What would a Christian Nation actually look like?

    By John Zande | 30 September 2014
    The Superstitious Naked Ape

    We often hear talk of the US being a Christian Nation. This, of course, is an absurd statement. In no way was the US crafted as having a government whose institutions were based on any religious belief, let alone Christianity. The majority of the founders had, in fact, long dismissed Christianity, some like Franklin even despising its dogma, and were non-descript Deists who drew their inspiration of nation-building from the goals of the Enlightenment. One, however, can only speculate how their opinions of even that fabulously loose deistic god hypothesis would have been altered should they have lived long enough to have had enjoyed an afternoon tea with Charles Darwin, or peruse Dmitri Mendeleev’s first published periodic table, or discuss plate tectonics with Alfred Wegener, ponder the nature of stars with the utterly brilliant Cecilia Payne, or had the opportunity to sit beside Edwin Hubble as he described those receding smudges of light he spied through his telescope.

    Christians, especially those of the fundamentalist, extreme right-wing variety, choose, however, to ignore reality and insist the US was and should be once again a Christian nation… and this raises the question: What would a Christian Nation actually look like? I posed this question to a number of people recently and none answered. It seems they’d never actually thought about it, and when pressed on the matter, collapsed into utter confusion.

    I can sympathise with their failure.

    What are unique Christian principles, and do any of these trump the goals of the Enlightenment? What would a Christian nation’s economic and education policy look like? What would a Christian nation’s science policy look like? What would a Christian nation’s welfare and social policies look like? Would this nation have a standing army, and if so, would it be expeditionary in nature? What would the powers of the religious police be? Would these officers of the Law police perceived moral behaviour? Would capital punishment be enforced, and if so, by what means? Stoning?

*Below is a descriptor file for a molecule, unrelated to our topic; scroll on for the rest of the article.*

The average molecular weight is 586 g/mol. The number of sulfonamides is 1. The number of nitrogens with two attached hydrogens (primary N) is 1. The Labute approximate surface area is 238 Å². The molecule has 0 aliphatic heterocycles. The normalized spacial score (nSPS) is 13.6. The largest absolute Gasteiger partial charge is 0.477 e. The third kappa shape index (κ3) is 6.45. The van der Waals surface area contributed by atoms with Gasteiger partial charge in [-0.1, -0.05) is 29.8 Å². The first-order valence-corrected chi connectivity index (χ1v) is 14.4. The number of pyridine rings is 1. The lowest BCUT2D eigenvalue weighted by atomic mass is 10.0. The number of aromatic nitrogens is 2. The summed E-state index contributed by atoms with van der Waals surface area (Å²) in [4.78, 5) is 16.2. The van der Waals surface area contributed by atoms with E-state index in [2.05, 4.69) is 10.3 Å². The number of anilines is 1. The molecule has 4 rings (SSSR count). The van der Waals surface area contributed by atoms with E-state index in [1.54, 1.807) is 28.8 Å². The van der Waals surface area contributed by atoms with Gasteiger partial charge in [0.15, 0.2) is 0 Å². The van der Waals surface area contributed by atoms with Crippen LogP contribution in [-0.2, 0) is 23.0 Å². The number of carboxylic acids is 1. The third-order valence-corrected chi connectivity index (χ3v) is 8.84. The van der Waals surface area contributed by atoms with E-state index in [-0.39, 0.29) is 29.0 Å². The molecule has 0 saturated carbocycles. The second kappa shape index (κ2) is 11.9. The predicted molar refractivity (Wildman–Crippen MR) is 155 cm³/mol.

Would there be freedom of speech and a free media in a Christian nation?

    One thing we could say with some confidence is a government whose institutions were based on a single religion would demand all employees and political appointments reflect that religion; so a religious test would be brutally enforced. Clerics would, therefore, sit on the Supreme Court, which raises the question: what would the nations Law look like in this Christian nation? Would Moses Law of the Pentateuch stand? Many, if not most evangelicals believe it does, like Gary North, who insists his Dominionist Christian nation would be a paradise where children were stoned to death in public squares. Jesus certainly said Moses Law stood, and would remain in place until heaven and earth passed away. Other Christians, however, reject Jesus’s command and follow Paul (the Paulanites) and use his words to say Moses Law was rendered obsolete.

    Who would decide?

    The confusion would have to be sorted out, and after the decision was made (or more likely, after the war between competing Christian factions was over), would the other camp accept it and live peacefully, or forever ferment in their fury? Provided the followers of Paul (the Paulanites) were victorious, what would a post-Moses Law look like? Jesus’ words recorded in the gospels are little more than substanceless poetic kites. He said nothing even remotely new, or marginally useful, so upon what would the laws be drawn?

    Would the Christian nation follow the example of the first Christians detailed in Acts who were Communists?

    Talk is fine, but let’s put some meat to this fundamentalists dream. If Christians are so adamant that they want a Christian nation, and believe such a thing is even real, then stand up and let’s hear what the mechanics of that nation would be.

    Reprinted with permission from the author.

    John Zande lives in Brazil.

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    1. Quoted from: http://www.patheos.com/blogs/epiphenom/2011/05/no

      Eight factors had a significant effect on quality of life: divorce rate, public health expenditure, doctor/population ratio; per capita GDP; food supply; female and male adult literacy rate, and population with access to safe drinking water. The model crunched all these, along with the effects, and spat out a Quality of Life rating for the 43 countries analysed.
      Belgium came out top, followed by France, Denmark, Spain and Germany. The USA came in 7th, and the UK was 11th. Bottom of the pile was Sri Lanka, the Dominican Republic and, at lucky number 43, El Salvador.

      This data was plotted it against the World Values Survey data on how important God is in people’s lives.

      You probably won’t be surprised to hear that the top nations tended to be the least religious.

      This analysis joins all the others – the least religious countries are more democratic, more peaceful, have less corruption, more telephones, do better at science, have less inequality and other problems, and are generally just less dysfunctional.

      – See more at: http://www.patheos.com/blogs/epiphenom/2011/05/no

    2. A Christian nation would be thoroughly authoritarian. Christian principles (or whatever passes for principles) would be morphed into whatever suited the ruling authoritarians. Christians are the ultimate shape shifters.


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